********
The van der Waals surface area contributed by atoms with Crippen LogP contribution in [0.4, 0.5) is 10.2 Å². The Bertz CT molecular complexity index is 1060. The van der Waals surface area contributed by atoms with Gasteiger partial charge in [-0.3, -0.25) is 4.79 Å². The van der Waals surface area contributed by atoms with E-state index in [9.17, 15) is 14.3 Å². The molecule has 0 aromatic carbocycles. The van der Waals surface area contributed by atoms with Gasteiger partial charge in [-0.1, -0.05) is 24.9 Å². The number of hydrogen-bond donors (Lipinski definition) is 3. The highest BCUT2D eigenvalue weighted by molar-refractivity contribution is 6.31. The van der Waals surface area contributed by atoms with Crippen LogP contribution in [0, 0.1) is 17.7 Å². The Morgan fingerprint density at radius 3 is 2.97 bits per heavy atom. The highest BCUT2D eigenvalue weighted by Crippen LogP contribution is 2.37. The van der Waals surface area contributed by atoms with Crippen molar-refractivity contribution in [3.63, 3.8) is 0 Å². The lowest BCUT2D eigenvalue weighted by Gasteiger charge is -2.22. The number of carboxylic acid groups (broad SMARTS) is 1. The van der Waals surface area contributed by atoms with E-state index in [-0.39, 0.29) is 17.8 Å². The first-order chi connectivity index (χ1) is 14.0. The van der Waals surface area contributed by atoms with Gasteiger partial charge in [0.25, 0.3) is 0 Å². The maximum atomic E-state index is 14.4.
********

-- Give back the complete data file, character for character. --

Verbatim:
The van der Waals surface area contributed by atoms with Crippen LogP contribution in [0.4, 0.5) is 10.2 Å². The Bertz CT molecular complexity index is 1060. The van der Waals surface area contributed by atoms with Gasteiger partial charge in [-0.3, -0.25) is 4.79 Å². The van der Waals surface area contributed by atoms with E-state index in [9.17, 15) is 14.3 Å². The molecule has 0 aromatic carbocycles. The van der Waals surface area contributed by atoms with Gasteiger partial charge in [-0.1, -0.05) is 24.9 Å². The number of hydrogen-bond donors (Lipinski definition) is 3. The highest BCUT2D eigenvalue weighted by molar-refractivity contribution is 6.31. The van der Waals surface area contributed by atoms with Crippen LogP contribution in [0, 0.1) is 17.7 Å². The Morgan fingerprint density at radius 3 is 2.97 bits per heavy atom. The highest BCUT2D eigenvalue weighted by Crippen LogP contribution is 2.37. The van der Waals surface area contributed by atoms with Crippen molar-refractivity contribution in [3.63, 3.8) is 0 Å². The lowest BCUT2D eigenvalue weighted by Gasteiger charge is -2.22. The number of carboxylic acid groups (broad SMARTS) is 1. The van der Waals surface area contributed by atoms with E-state index in [-0.39, 0.29) is 17.8 Å². The first-order chi connectivity index (χ1) is 14.0. The van der Waals surface area contributed by atoms with Gasteiger partial charge in [0.25, 0.3) is 0 Å². The maximum atomic E-state index is 14.4.